There is more than one way to roast garlic! Most people roast a head of garlic by wrapping it up in aluminum foil and putting it in a hot oven. In recent years I have worked to reduce the amount of aluminum in my cooking process. Through trial and error I have found many different ways to roast garlic without it being wrapped in foil, both in the oven and on the stovetop, with a whole head or with pre-peeled garlic cloves. Read on to learn how!
One of my very first blogs back in 2010 was a tutorial on roasted garlic. Since that time I’ve learned quite a few different methods to achieve perfectly roasted, tender and golden brown caramelized garlic cloves. At the same time, I have worked to reduce my aluminum foil usage due to growing concerns that chronic aluminum exposure may increase the risk of Alzheimer’s disease. I figured it’s time to refresh this garlic roasting tutorial with the many new methods I now use in my own kitchen, all of which reduce direct exposure to aluminum.
For those of you who are garlic lovers, the soft smoky cloves can be spread straight onto bread as a condiment (it’s especially yummy paired with goat cheese on toasted french bread or with a simple sprinkle of salt and pepper). It can also be substituted for raw garlic in many recipes to give a milder, more delicate flavor– like in hummus, baba ghanoush, or falafel.
How do you store roasted garlic?
Roasted garlic doesn’t keep very well in the refrigerator, so it’s best to use it within a few hours after making it. Fortunately, you can easily freeze cloves for future use. I like to keep a batch roasted garlic cloves in my freezer so that I have it on hand for impulsive hummus and baba ghanoush cravings! They can be frozen by removing the cloves from the head (if you’ve roasted whole heads of garlic), and removing individual cloves of garlic from the olive oil with a slotted spoon. Spread the roasted cloves on a small baking sheet and place in the freezer until firm, then transfer the frozen cloves to a sealed container or freezer bag and freeze until ready to serve.
Is oven roasted garlic healthy?
Garlic is a major ingredient in Middle Eastern and Mediterranean cooking, and I adore the flavor, but raw garlic hard on my stomach. Roasting garlic in the oven before adding it to certain dishes makes it much easier to digest. I also love the flavor that roasting brings out of garlic– it adds depth, makes it tender, and gives it a mild smoky sweetness that is just lovely. According to Consumer Reports, roasted garlic may also help lower blood pressure and cholesterol, and offer an anti-inflammatory effect, a reduced risk of cancer, and a stronger immune system.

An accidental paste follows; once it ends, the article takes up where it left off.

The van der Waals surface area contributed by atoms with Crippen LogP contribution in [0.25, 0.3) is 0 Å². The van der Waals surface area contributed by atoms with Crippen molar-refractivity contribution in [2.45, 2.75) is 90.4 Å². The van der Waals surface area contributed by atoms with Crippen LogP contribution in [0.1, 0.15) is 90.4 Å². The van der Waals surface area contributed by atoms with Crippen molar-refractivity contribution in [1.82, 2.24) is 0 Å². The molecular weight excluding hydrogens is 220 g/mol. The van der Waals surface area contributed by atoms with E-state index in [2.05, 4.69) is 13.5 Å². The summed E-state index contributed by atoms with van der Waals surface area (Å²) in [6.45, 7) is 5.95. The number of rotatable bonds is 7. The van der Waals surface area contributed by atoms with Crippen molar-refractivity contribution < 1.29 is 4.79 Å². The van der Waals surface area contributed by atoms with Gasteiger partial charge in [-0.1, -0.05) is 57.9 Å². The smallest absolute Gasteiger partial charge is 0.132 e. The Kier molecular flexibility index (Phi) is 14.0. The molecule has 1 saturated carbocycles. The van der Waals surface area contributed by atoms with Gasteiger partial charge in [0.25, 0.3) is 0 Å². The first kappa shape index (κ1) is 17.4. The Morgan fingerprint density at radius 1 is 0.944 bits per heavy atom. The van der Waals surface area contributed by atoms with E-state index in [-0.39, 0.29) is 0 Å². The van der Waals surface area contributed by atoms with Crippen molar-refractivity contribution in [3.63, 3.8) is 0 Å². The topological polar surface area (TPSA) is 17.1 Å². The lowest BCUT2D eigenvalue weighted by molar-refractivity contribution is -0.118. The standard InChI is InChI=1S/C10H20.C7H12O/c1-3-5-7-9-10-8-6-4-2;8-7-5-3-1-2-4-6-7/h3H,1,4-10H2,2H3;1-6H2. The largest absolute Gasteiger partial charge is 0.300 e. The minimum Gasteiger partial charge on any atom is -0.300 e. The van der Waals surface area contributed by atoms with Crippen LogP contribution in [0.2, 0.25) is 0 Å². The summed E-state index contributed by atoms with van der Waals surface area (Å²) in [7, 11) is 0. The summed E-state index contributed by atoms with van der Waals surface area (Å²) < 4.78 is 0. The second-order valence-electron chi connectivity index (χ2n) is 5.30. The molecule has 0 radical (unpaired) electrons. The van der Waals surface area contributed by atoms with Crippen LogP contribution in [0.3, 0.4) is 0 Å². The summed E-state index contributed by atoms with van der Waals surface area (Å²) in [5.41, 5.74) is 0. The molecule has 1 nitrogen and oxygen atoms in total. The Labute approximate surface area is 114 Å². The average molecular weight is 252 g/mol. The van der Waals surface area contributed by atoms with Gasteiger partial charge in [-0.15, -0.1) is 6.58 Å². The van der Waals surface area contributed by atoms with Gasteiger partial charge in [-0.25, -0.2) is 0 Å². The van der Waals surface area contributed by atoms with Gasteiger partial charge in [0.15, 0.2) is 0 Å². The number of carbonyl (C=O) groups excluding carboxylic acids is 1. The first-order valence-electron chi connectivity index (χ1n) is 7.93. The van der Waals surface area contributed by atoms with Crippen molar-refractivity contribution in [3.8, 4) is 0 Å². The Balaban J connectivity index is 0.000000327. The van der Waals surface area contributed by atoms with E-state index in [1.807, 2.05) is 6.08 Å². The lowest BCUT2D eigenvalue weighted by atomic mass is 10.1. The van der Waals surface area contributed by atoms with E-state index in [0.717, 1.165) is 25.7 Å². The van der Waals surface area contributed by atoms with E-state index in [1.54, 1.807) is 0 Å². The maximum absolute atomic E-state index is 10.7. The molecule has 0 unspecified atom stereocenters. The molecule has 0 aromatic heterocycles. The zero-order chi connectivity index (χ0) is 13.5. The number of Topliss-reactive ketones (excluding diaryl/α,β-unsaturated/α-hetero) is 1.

Here are my five tried-and-true methods for roasting garlic. Each one has its own advantages, so use whatever works best for you and your kitchen. All of the methods are very simple, and the results are super yummy. I hope it’s helpful to you!
More Garlic Recipes
How to Roast Garlic - Five Easy Methods
- 1 head of garlic , or more as needed
- Olive oil
Preparing the Garlic Head for Roasting
- The following methods will detail various ways you can roast a head of garlic in the oven. The key to oven roasting is making sure that the garlic is both roasted and steamed at the same time, so the cloves don't dry out.
- For all of these methods, you will need to prepare the whole head of garlic prior to roasting. If you only have garlic cloves and not the whole head, skip to the stovetop roasting method at the end of this tutorial.
- To prepare a whole head of garlic for roasting, peel the outer skin from the garlic head, leaving the cloves intact in their casings.
- Peel gently and carefully to ensure no garlic cloves separate from the head.
- Slice the top part of the garlic head off, leaving the cloves exposed. All of the cloves need to have a small portion exposed to roast properly, so check around the edges and slice off any additional clove tips as needed.
- From here, you have a few different options for roasting. All of these methods seek to eliminate direct contact between aluminum foil and the garlic.
Roast Garlic in a Muffin Pan
- The first method, which I use most often, involves using two muffin pans of the same size. This allows you to roast a lot of garlic at once. You can roast just one head, or up to 12 - one in each cup. Place your heads of garlic into the pan, cut side up, one head in each muffin cup.
- Preheat oven to 400 degrees F. Drizzle each head of garlic with about 2 tsp of olive oil each, making sure all of the exposed cloves and surfaces are coated with a light layer of oil. Use your fingers to massage the oil gently around the head of garlic to ensure even coverage.
- Place the other muffin pan inverted directly on top of the pan with the garlic, so that each muffin cup is covered by another muffin cup.
- Roast in the oven for about 40-45 minutes, or until the heads of garlic are tender, aromatic and caramelized.
Roast Garlic in a Loaf Pan